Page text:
Personal Response by Karen Merkley
A rosary is a set of chained beads used to mark the recitation of certain prayers by Catholics. Typically, it consists of 50 beads, in groups of ten (a decade), with a larger bead before each decade. Specific memorized prayers are recited as a way of remembering aspects of the life and mission of the Savior. Catholics, with a deep sense of devotion and love of the Savior, reflect on His life and mission as they engage in these prayers and as they participate in the rituals and liturgy of the Catholic faith. We have great respect for their devotion to God and His Son, Jesus Christ.
Members of The Church of Jesus Christ of Latter-day Saints (Mormons) don’t use a rosary, or set of beads marking a series of prayers, as used by Roman-Catholics or Anglo-Catholics.Mormons share expressions in prayer that are self-generated, dependent on the circumstances and events in their lives a t the moment of prayer. We see prayers as personal expressions of thanks, praise, desire, sharing, and longing before the Lord, and each one as unique as the moment it’s uttered. Our prayers do follow the scriptural pattern which invites us to 1) recognize and address Father in Heaven as our Father, 2) give meaningful thanks for noticed gifts from Him in our life, 3) petition him for forgiveness, and 4) pour out our hearts to Him in the name of the Savior, Jesus Christ. Though we follow that pattern, we do not recite prescribed memorized prayers, such as the “Our Father,” for example, verbatim.
How we engage the Father is a purely personal thing and depends on how openly and honestly and deeply we wish to commune with him. Rote prayers, uttered without thought, by any of us of any faith, miss the mark in the sense that they fail to reflect deep and spontaneous engagement in conversation with God. They don’t lead us closer or bring us further along in our personal relationship any more than duplicating yesterday’s phone conversation with a friend day after day would deepen that relationship. Prayer, in the sense that we practice it, is conversation with God that draws us nearer to Him and Him to us. It involves a process of self-discovery and reaching as we tap into our deepest thoughts and share those with Him who knows us best of all, and as we receive His responses along the way.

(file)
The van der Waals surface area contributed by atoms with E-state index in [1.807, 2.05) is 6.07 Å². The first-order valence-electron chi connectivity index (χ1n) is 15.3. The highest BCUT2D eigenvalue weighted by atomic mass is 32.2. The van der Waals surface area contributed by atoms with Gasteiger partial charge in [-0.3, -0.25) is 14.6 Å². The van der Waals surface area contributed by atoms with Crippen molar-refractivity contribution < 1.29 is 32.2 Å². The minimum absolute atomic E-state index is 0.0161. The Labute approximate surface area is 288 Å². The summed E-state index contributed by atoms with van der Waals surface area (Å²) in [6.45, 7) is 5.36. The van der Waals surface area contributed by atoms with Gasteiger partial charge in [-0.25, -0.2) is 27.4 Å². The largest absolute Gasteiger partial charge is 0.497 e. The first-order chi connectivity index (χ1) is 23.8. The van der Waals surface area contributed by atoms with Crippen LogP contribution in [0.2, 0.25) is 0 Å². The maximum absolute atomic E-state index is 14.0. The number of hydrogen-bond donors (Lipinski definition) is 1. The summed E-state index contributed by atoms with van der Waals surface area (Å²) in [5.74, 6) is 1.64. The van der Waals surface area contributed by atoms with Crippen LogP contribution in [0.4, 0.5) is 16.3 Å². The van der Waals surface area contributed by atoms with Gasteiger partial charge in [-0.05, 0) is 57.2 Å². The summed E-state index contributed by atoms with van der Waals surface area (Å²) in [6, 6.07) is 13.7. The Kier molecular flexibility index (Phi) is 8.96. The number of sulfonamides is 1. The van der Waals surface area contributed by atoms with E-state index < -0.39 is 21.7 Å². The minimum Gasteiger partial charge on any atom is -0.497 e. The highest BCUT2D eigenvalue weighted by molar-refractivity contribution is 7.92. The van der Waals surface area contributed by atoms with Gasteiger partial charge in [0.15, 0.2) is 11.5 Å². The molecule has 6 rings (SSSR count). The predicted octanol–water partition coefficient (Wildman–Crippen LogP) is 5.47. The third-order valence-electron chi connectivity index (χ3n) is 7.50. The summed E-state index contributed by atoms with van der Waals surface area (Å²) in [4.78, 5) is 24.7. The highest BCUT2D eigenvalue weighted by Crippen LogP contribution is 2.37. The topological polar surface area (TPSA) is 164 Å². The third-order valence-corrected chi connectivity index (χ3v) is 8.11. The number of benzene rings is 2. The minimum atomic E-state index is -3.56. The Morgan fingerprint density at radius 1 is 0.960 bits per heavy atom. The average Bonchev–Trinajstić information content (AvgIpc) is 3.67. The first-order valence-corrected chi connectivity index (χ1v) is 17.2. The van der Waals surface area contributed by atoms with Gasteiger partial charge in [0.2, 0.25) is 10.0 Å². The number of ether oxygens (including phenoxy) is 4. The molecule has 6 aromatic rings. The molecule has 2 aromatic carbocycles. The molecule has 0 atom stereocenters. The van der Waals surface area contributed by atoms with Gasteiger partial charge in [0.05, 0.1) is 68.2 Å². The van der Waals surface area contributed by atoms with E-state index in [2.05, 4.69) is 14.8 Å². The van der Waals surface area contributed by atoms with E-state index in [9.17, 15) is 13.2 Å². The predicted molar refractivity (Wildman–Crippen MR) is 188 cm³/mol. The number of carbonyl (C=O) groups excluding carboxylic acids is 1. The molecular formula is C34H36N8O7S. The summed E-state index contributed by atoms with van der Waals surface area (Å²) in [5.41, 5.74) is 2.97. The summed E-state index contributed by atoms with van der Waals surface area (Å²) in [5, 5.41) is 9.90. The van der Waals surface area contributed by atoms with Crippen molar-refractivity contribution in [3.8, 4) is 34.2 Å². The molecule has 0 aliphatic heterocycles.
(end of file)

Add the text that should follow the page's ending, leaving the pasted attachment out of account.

We respect others’ faith in Jesus Christ and desire to follow Him, regardless of the differences in theology. Sharing the commonalities and differences helps us to see and understand each other better. Another difference between Catholics and Mormons in regard to prayer is illuminated through one said after the rosary, which follows:
HAIL, HOLY QUEEN, Mother of Mercy, our life, our sweetness and our hope! To thee do we cry, poor banished children of Eve; to thee do we send up our sighs, mourning and weeping in this valley of tears. Turn then, most gracious advocate, thine eyes of mercy toward us, and after this our exile, show unto us the blessed fruit of thy womb, Jesus. O clement, O loving, O sweet Virgin Mary.
To Mormons, Mary is not an intercessor. We pray directly to God the Father in the name of Jesus Christ. He alone is our Advocate with the Father. We do revere Mary, as do Catholics, as the mother of Jesus Christ, and love her faith, humility, goodness, purity, and willingness to bring Jesus Christ into the world.
This rosary prayer reflects another fundamental difference between Catholics and Mormons. While we believe, as Catholics, that Adam and Eve were cast out of the garden, we also believe that the step towards becoming mortal was essential to the plan for our happiness. Mormons, therefore, rejoice that we have been gifted this possibility to learn through this imperfect earth experience, how to progress eternally and to return to our heavenly home. We see ourselves as daughters of God, as do Catholics, and also as women of great opportunity, away from home for a season, endowed with His power and the ability to become the highest in us through Christ’s atoning sacrifice.
While we rejoice in the beauty of the gospel plan, and share the commitment to Jesus Christ of many of other faiths, we differ in these respects as we pray and commune with the Father of our individual spirits, in the name of His Son, a separate Being, even Jesus Christ.
I testify that the doctrines concerning Jesus Christ have been restored to the earth, and that they can be found in The Church of Jesus Christ of Latter-day Saints.